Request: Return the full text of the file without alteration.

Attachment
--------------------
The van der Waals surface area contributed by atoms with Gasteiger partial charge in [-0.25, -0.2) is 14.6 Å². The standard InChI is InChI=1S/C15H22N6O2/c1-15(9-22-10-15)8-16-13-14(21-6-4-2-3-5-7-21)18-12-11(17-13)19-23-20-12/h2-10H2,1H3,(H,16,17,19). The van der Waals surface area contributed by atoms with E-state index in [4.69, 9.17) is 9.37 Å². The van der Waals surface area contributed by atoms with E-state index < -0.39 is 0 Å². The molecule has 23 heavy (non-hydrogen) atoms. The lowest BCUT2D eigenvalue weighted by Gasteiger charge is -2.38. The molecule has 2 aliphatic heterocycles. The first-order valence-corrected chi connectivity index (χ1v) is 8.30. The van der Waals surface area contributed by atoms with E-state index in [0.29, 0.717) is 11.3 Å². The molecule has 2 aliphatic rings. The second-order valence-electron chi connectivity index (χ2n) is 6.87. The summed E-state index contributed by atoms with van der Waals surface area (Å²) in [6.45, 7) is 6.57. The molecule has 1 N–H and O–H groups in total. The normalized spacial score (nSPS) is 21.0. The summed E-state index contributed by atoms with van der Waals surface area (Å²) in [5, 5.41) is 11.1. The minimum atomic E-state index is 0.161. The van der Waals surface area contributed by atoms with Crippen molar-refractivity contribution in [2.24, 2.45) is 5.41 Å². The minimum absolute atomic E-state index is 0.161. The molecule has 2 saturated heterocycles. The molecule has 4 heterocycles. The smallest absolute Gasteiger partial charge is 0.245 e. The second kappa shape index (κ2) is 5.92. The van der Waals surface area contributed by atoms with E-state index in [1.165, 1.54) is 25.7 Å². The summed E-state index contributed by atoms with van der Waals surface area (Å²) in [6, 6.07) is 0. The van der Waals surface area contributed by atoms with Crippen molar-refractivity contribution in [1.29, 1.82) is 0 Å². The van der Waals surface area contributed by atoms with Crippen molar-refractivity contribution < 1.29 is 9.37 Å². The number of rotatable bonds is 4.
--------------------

The van der Waals surface area contributed by atoms with Gasteiger partial charge in [-0.25, -0.2) is 14.6 Å². The standard InChI is InChI=1S/C15H22N6O2/c1-15(9-22-10-15)8-16-13-14(21-6-4-2-3-5-7-21)18-12-11(17-13)19-23-20-12/h2-10H2,1H3,(H,16,17,19). The van der Waals surface area contributed by atoms with E-state index in [4.69, 9.17) is 9.37 Å². The van der Waals surface area contributed by atoms with E-state index < -0.39 is 0 Å². The molecule has 23 heavy (non-hydrogen) atoms. The lowest BCUT2D eigenvalue weighted by Gasteiger charge is -2.38. The molecule has 2 aliphatic heterocycles. The first-order valence-corrected chi connectivity index (χ1v) is 8.30. The van der Waals surface area contributed by atoms with E-state index in [0.29, 0.717) is 11.3 Å². The molecule has 2 aliphatic rings. The second-order valence-electron chi connectivity index (χ2n) is 6.87. The summed E-state index contributed by atoms with van der Waals surface area (Å²) in [6.45, 7) is 6.57. The molecule has 1 N–H and O–H groups in total. The normalized spacial score (nSPS) is 21.0. The summed E-state index contributed by atoms with van der Waals surface area (Å²) in [5, 5.41) is 11.1. The minimum atomic E-state index is 0.161. The van der Waals surface area contributed by atoms with Crippen molar-refractivity contribution in [2.24, 2.45) is 5.41 Å². The minimum absolute atomic E-state index is 0.161. The molecule has 2 saturated heterocycles. The molecule has 4 heterocycles. The smallest absolute Gasteiger partial charge is 0.245 e. The second kappa shape index (κ2) is 5.92. The van der Waals surface area contributed by atoms with E-state index in [1.165, 1.54) is 25.7 Å². The summed E-state index contributed by atoms with van der Waals surface area (Å²) in [6, 6.07) is 0. The van der Waals surface area contributed by atoms with Crippen molar-refractivity contribution in [1.29, 1.82) is 0 Å². The van der Waals surface area contributed by atoms with Crippen molar-refractivity contribution < 1.29 is 9.37 Å². The number of rotatable bonds is 4.